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Title: Soil water flow processes : a critical evaluation using numerical simulations and lysimeter data
Author: Goldenfum, Joel Avruch
ISNI:       0000 0001 3501 9690
Awarding Body: University of London
Current Institution: Imperial College London
Date of Award: 1996
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Physically-based soil water flow models generally use approaches based on Darcy's law and Richards' equation, and, although Darcy's law is itself an empirical approximation, such models have been well proven for ideal soils. Failures of Richards' equation to describe unsaturated water movement, however, are also reported. Anomalies have been attributed to the presence of a system of large, continuous, surface-connected pores in the soil, here referred to as macropores. Also, other phenomena, such as hysteresis of the soil hydraulic properties, can cause difficulties to adequately represent water flow. A detailed data set for water movement in the unsaturated zone is available from Imperial College's experimental station at Silwood Park, where field lysimeters containing a sandy loam soil are being used to monitor the processes affecting radionuclide transport from a contaminated water table through the unsaturated zone and into a wheat crop. The main goal of this thesis is to study the data from this experimental facility, selecting relevant events and trying to understand and explain the physical phenomena involved, mainly those related to the problems of preferential pathways in soils. Mathematical modelling is applied to test the hypotheses proposed and to examine the weaknesses related to the use of Richards' equation, in order to identify its limitations and to develop ways to overcome them. Results from a dual porosity model are compared with the traditional single porosity approach and also with a model incorporating hysteresis in the relationship between moisture content and matric potential. The data from the experimental station and the results of the simulations provided evidence of rapid, or preferential, flow mechanisms occurring in the lysimeters. The single porosity model showed weaknesses when trying to reproduce observed rapid flow events. This representation was improved by hysteretic simulations, but it was not possible to determine a unique set of parameters for all selected events. The results obtained by the application of a dual porosity model strongly suggest that tensiometer data can be represented by a combination of macro- and micropore effects. A physical interpretation of these results provides a theoretical basis for the future development of a model combining inputs from both macro- and micropores, which can allow a better understanding of soil water potential measurements.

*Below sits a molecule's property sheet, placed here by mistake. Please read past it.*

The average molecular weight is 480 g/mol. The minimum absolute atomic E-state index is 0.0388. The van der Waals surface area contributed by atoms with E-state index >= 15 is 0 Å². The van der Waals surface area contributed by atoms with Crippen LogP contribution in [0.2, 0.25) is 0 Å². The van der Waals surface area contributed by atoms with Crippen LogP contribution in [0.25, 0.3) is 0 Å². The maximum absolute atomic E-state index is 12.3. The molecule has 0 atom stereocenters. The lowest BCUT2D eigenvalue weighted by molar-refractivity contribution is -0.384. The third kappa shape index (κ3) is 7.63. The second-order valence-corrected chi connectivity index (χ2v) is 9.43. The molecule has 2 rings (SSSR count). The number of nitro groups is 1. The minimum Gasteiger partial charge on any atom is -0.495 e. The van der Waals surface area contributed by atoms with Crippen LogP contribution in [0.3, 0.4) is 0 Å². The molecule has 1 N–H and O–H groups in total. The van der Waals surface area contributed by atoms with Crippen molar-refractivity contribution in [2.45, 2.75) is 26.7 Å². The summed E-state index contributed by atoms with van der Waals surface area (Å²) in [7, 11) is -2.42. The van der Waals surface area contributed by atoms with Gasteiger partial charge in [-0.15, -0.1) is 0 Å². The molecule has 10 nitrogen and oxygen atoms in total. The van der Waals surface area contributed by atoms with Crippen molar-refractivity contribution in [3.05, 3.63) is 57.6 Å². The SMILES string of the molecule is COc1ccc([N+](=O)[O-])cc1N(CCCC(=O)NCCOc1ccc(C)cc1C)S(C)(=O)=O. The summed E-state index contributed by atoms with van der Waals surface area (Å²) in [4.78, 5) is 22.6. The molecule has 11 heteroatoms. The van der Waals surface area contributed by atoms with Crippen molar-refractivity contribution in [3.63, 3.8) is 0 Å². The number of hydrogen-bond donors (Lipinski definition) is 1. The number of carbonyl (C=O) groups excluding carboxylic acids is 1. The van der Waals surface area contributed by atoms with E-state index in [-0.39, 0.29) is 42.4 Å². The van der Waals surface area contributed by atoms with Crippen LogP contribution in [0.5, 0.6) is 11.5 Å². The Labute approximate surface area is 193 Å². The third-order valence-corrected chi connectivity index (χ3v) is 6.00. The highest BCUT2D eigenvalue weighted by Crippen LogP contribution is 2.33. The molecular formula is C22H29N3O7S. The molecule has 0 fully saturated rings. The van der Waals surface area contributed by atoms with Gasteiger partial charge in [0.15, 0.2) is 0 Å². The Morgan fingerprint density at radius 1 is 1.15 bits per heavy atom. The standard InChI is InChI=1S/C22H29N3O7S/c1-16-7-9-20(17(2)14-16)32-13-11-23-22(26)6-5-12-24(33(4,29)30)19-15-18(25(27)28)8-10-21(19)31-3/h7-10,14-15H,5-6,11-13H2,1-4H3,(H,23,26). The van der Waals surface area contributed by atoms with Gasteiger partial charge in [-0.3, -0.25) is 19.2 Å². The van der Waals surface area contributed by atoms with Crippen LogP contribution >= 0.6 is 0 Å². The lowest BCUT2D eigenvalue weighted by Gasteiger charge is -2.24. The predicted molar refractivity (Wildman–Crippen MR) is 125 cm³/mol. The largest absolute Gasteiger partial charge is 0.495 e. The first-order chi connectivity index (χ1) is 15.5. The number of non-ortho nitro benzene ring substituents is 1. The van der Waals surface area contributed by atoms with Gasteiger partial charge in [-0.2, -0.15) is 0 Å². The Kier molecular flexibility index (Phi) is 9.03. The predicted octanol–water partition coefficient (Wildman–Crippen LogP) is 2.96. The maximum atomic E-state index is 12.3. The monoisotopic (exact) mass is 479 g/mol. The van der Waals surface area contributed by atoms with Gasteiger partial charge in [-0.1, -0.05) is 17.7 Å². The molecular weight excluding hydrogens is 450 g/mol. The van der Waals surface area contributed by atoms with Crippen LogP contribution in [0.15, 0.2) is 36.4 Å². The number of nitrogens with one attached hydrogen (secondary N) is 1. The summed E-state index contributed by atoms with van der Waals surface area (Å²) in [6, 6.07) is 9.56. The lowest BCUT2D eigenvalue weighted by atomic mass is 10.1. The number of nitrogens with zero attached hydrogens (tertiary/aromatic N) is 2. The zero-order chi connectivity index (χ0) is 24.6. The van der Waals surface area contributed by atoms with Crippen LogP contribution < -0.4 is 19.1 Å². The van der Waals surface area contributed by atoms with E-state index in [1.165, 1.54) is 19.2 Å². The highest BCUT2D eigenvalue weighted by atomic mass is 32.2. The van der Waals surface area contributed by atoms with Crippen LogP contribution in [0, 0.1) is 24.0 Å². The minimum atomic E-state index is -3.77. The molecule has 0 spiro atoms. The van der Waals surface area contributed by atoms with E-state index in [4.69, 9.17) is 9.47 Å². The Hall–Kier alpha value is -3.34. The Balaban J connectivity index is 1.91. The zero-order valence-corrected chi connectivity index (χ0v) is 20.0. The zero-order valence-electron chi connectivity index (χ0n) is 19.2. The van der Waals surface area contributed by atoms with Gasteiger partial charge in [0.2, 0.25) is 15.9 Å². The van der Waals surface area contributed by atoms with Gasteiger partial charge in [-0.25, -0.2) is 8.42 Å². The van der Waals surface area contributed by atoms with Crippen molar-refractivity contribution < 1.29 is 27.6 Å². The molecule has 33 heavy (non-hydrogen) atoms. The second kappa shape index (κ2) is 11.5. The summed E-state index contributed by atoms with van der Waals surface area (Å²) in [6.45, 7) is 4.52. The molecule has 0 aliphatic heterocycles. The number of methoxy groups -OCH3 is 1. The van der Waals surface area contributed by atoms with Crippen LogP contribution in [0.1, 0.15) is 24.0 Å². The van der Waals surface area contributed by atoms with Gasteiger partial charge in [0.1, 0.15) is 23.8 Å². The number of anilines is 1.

Supervisor: Wheater, Howard S. Sponsor: Conselho Nacional de Desenvolvimento Científico e Tecnológico, Brazil ; Instituto de Pesquisas Hidráulicas, Universidade Federal do Rio Grande do Sul
Qualification Name: Thesis (Ph.D.) Qualification Level: Doctoral
Keywords: Hydrology & limnology